- Ask for emotional support Getting cheated on can be traumatic – it’s ok to ask for support! Going through emotional trauma is never easy; and it shouldn’t be done alone. Humans are social beings, we thrive on human connection. A few sessions with a certified therapist could guide you through the healing process and help you ease the pain. If you don’t feel comfortable meeting with a therapist face to face, online therapy is also a viable option. Some companies even offer you the option of text messaging with a therapist. Alternately you could seek support from someone close to you. This support could come from a close friend or family member. Another option is seeking a specific support group aimed at dealing with being cheated on. You need to actively seek this out, either through an online search or a conversation with someone that’s close to you. Just remember that adding fuel to the fire by engaging negatively may not be healthy – so find alternative ways to speak about what happened. Speak about your emotional health, and what you’re going to do now – rather than just venting in anger constantly. Don’t get us wrong, venting is healthy, but it needs to be constructive and doing so for continuous periods of time is not going to help you as much as actively constructing your well-being.
- Spend time doing activities you love Make time to nurture yourself, as this can help speed along the healing process. Whether it’s an art class, a hike, going to the mall, or watching a movie – spend more time doing things you love. It’s time to start working more on you, and the only way to do that is to take care of yourself. Don’t let this infidelity make you crawl up and withdraw from the world. Spending time doing things you love may help you build yourself up again, and help you realize that your emotional healing is important. The first step is to identify what you enjoy doing – an activity that you’d like to be doing more of. The second step is to pencil time for this activity into your diary so that you ensure you treat yourself.
- Remind yourself that breaking up was for the best Your partner hurt you, but the breakup is probably for the best. Why? A research paper showed that a person who cheats once is three times more likely to do it again. In other words, it’s likely to be in your best interests that this happened now, giving you a chance to move on before getting hurt again. Furthermore, cheating suggests a lack of self-control and an insensitivity to the needs of others. Whether it’s in the form of cheating or something else, chances are that you would have opened yourself to getting hurt again by staying in the relationship. So, what can you do? Remind yourself, daily if needed, that this is the best possible outcome. If necessary, write “it’s for the best” on a sticky note and read it to yourself when you wake each morning. By keeping this truth in mind, you’ll encourage yourself in the process of moving on.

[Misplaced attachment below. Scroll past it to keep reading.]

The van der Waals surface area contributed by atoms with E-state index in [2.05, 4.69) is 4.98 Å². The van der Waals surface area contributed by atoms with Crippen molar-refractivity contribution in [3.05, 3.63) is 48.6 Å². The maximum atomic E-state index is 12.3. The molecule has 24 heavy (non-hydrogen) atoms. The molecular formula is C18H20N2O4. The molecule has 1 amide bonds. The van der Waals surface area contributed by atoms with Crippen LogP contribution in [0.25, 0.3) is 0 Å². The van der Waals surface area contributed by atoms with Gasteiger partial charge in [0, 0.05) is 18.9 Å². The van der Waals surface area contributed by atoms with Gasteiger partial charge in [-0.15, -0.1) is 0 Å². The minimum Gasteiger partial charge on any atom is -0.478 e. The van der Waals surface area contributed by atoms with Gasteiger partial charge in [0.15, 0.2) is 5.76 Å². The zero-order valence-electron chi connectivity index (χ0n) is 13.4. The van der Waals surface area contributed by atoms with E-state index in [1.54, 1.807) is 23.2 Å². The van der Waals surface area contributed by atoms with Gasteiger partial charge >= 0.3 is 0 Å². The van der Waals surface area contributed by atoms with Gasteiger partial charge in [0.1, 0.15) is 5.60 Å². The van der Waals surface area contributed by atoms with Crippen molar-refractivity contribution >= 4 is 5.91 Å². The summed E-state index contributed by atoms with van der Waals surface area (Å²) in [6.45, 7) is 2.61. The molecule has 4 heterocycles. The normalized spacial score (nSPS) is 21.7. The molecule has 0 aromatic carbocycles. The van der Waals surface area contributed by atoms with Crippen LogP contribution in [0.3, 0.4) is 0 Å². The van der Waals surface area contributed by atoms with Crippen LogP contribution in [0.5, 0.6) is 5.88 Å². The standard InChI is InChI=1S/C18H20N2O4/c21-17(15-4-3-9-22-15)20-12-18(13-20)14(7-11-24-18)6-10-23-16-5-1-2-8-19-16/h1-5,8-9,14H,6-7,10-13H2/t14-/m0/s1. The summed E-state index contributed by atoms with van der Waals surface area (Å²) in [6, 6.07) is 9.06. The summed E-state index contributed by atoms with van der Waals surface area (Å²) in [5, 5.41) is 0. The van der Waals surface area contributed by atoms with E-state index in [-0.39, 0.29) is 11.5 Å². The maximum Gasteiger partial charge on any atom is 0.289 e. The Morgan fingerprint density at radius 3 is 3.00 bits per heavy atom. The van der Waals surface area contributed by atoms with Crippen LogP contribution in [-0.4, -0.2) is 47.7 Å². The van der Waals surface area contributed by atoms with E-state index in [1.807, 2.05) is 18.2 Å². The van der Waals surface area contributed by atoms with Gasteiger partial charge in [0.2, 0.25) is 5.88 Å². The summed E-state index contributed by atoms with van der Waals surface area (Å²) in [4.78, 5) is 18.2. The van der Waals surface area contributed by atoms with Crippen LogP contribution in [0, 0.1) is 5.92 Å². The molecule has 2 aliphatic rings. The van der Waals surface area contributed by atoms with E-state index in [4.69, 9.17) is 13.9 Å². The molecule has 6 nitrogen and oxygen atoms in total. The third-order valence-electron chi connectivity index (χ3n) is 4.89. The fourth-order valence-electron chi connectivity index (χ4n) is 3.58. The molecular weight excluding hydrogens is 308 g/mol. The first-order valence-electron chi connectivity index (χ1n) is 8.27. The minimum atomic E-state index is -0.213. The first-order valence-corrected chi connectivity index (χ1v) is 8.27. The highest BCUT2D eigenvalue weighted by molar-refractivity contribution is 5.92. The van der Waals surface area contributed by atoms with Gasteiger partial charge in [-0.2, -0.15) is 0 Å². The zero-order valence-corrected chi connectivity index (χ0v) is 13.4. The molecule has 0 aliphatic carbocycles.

When Should You Seek Professional Help?
If being cheated on has led you to develop the following symptoms, then you should consider speaking with a doctor, psychologist or psychiatrist:
Suicidal thoughts or behaviors, on going sadness that never seems to lift, Changes in your eating and sleeping patterns, fatigue an inability to concentrate Finding it difficult to enjoy things that previously would have cheered you up.
All of these are symptoms of depression. In some cases – especially if you or a family member has had a psychiatric illness before – being cheated on can trigger an episode. If you’re depressed, then it’s vital to get professional help.
Even in the absence of depression, however, there is nothing wrong with seeking help from someone who has a theoretical background knowledge on cheating. Many people view therapy as a last resort – but it shouldn’t be. Therapists and counselors study for years to get to the point that allows them to help other people cope with these sorts of situations.
This means they are qualified to help you in dealing with what you’re currently going through, and what you may experience in the near future. There are specialists who deal with relationship counselling, and what to do after a breakup and infidelity specifically – you just need to find one.
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Difficult Experiences Help us to Grow
This article has described some ways to deal with getting over someone who cheated on you. It’s important to remember that this is about you, and in these moments, it’s okay to put yourself first.
Also know, however, that it’s by experiencing pain that we are able to grow into more resilient people. While it may not feel this way initially, you may eventually find yourself looking back at this trauma and seeing it as a turning point for your personal growth! Ultimately, what matters is how you respond. Don’t procrastinate – start implementing these 10 pointers today, in order to grow into a stronger version of yourself.
About Daniel Sher, MA
Clinical Psychologist and Sex Therapy Expert
Daniel Sher is a registered clinical psychologist and a sex therapy expert practicing in Cape Town, South Africa. Daniel gained his master’s degree in clinical psychology from the University of Cape Town (UCT) in 2014. A component of his training and practice involves working in the context of sexual and sex-related issues.
Daniel is a professional consultant for the Between Us Clinic, where he writes, edits, and reviews, professional materials and articles. He also treats patients at his clinic for male sexual dysfunctions including, premature ejaculation, erectile dysfunction and sexual performance anxiety.